In In re Werner (1900) 129 Cal. 567, 62 P. 97, the Supreme Court declared invalid a resolution of a sanitary district that imposed criminal sanctions for failure to get a liquor license from the district, where the county in which the district was located had enacted a system of liquor licensing and had issued permits to the petitioner. The court said: “A sanitary district, no more than an irrigation district, or a reclamation district, or a drainage district, possesses police powers properly belonging to cities and municipal bodies exercising local governmental functions. Such districts are created for the purpose generally of some special local improvement, and should exercise only such powers as may be conferred upon them by the legislature in the line of the object of their creation. Although in the nature of public corporations, they are not municipal corporations in the proper sense of that term. All municipal corporations are public corporations, but the converse does not follow that all public corporations are municipal. Railroad corporations are deemed quasi public corporations, but they are not deemed quasi municipal corporations. In some of the cases expressions may doubtless be found which would seem to indicate that public corporations and municipal corporations are synonymous, but it is, nevertheless, inaccurate to designate a drainage district or a sanitary district, although public corporations, as municipalities.” (Id., at p. 572, 62 P. 97.) 8 This characterization of a sanitary district as a public corporation was reaffirmed by our Supreme Court in 1971 in People ex rel. Younger v. County of El Dorado (1971) 5 Cal.3d 480, 495, 96 Cal.Rptr. 553, 487 P.2d 1193.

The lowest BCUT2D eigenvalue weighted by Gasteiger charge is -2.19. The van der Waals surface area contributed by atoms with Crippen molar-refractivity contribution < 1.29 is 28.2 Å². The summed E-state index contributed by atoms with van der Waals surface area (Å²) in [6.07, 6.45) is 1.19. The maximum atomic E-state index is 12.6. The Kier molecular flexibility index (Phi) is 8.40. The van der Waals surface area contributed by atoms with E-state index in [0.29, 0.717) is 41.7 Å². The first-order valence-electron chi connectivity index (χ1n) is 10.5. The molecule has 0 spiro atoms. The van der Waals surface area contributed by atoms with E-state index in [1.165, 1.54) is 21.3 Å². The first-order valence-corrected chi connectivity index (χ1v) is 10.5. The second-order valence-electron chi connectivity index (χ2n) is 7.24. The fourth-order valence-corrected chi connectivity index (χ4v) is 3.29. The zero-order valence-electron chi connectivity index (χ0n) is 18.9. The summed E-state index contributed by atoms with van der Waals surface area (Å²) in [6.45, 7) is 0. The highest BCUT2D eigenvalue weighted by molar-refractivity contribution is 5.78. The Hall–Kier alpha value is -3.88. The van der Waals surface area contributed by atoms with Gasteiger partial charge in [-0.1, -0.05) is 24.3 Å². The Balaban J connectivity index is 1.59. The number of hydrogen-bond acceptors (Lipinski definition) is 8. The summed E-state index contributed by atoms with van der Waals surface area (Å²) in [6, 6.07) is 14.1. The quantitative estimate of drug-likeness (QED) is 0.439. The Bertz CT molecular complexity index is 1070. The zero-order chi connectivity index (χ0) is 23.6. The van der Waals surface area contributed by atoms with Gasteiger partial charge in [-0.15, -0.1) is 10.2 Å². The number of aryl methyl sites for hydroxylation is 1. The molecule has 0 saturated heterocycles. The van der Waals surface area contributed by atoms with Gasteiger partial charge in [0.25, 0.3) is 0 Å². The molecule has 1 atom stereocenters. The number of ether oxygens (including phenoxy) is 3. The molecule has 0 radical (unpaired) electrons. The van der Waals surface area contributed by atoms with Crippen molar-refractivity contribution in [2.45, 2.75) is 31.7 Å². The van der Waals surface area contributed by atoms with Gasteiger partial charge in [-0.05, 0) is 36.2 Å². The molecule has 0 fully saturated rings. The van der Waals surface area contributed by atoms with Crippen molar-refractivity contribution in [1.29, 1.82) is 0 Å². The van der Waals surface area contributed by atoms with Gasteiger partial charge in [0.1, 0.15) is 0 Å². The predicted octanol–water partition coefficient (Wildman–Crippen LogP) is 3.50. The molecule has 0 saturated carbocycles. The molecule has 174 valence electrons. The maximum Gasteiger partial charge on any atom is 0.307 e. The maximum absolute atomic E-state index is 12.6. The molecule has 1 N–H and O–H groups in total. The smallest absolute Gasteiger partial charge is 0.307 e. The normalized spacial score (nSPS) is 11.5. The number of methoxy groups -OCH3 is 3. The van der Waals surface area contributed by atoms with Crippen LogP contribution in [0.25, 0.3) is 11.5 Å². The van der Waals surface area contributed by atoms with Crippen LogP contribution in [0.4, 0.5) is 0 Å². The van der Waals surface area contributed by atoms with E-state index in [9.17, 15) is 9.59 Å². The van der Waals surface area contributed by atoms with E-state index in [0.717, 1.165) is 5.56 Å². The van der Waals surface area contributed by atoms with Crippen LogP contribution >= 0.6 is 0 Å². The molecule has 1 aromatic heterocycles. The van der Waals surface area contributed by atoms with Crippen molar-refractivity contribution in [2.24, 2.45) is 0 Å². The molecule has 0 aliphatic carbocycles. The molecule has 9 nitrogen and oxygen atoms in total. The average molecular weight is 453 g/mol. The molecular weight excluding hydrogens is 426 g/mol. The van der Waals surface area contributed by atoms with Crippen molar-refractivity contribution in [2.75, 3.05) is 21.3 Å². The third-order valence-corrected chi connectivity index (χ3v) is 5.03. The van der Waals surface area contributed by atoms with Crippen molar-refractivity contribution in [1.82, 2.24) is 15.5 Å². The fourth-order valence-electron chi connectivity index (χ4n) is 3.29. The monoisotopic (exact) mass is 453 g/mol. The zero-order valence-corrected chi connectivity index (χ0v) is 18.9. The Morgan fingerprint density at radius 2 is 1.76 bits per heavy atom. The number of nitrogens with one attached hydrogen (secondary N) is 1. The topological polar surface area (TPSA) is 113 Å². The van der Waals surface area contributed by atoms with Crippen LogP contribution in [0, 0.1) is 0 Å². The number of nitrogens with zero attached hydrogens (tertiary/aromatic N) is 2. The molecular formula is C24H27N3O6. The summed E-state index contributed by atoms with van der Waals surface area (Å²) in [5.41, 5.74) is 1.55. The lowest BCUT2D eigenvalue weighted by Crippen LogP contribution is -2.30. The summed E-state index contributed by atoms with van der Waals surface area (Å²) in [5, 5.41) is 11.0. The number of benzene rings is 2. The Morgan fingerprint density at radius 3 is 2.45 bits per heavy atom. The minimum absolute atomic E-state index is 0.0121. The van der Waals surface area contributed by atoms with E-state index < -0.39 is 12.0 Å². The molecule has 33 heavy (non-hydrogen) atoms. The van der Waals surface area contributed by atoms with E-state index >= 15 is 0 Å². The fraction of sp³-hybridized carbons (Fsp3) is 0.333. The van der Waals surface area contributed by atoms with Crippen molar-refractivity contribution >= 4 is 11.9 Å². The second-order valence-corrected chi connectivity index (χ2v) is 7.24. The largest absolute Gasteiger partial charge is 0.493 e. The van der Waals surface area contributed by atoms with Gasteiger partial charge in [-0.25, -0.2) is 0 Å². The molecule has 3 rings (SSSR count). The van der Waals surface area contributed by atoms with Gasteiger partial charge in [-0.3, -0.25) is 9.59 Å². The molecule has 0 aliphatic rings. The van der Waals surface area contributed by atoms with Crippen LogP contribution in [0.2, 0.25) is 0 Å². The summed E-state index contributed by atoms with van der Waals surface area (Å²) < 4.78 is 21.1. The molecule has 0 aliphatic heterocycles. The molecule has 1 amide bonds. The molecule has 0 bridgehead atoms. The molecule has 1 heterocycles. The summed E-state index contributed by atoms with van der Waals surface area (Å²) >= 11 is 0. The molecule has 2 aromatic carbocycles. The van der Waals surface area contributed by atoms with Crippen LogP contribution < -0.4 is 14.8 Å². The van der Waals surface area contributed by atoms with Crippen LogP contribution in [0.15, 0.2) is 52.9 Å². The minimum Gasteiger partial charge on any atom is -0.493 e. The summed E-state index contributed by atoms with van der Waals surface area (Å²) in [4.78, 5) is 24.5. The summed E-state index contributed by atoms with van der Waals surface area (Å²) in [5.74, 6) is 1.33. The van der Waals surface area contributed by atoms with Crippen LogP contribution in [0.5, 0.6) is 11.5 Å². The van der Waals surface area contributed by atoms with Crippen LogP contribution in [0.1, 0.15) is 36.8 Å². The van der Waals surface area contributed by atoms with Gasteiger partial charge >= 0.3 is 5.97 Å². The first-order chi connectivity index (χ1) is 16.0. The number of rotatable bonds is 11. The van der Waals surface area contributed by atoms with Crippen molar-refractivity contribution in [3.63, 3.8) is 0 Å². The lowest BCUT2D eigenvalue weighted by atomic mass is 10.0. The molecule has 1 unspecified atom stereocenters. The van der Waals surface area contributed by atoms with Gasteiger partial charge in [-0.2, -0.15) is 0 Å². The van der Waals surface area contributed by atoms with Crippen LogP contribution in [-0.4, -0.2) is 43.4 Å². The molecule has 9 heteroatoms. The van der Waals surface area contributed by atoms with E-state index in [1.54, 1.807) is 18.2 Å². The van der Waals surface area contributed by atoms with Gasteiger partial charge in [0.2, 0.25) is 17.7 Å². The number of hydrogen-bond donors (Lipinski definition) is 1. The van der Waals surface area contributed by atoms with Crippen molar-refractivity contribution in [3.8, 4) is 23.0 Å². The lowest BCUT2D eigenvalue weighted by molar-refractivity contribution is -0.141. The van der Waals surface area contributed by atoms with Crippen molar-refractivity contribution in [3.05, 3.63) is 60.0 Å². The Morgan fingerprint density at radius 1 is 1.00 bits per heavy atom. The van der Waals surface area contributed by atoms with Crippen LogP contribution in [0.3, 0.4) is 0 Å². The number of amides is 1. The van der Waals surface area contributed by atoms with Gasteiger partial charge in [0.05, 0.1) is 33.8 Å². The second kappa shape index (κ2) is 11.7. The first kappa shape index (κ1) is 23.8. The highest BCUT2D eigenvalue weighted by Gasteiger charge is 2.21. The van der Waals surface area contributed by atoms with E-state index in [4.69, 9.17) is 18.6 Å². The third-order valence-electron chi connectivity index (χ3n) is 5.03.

In Petition East Fruitvale Sanitary Dist. (1910) 158 Cal. 453, 111 P. 368, the court held that a sanitary district was automatically dissolved when it was annexed in its entirety to the City of Oakland. The court's rationale was “ ‘that sanitary districts are public corporations, though not designated as corporations by the statute, and that all their powers, duties and privileges are such as are incident to municipal corporations formed under the Municipal Government Act, or existing under freeholders' charters, though not possessing many important powers, duties and privileges of the latter, and that the same powers could not, after annexation, be exercised by each in the same territory. But if the statute permits territory embraced in or covered by a sanitary district to be annexed to a city—a municipal corporation of a higher class and capable of exercising the same functions as well as others essential to municipal government—such statute contemplates, ex necessitate rei, a cession of the powers of the inferior corporations to the greater, and a consequent dissolution of the former as a result of the annexation.’ ․” (Id., at p. 458, 111 P. 368, quoting People ex rel. Cuff v. City of Oakland (1899) 123 Cal. 598, 600–601, 56 P. 445, emphasis added.)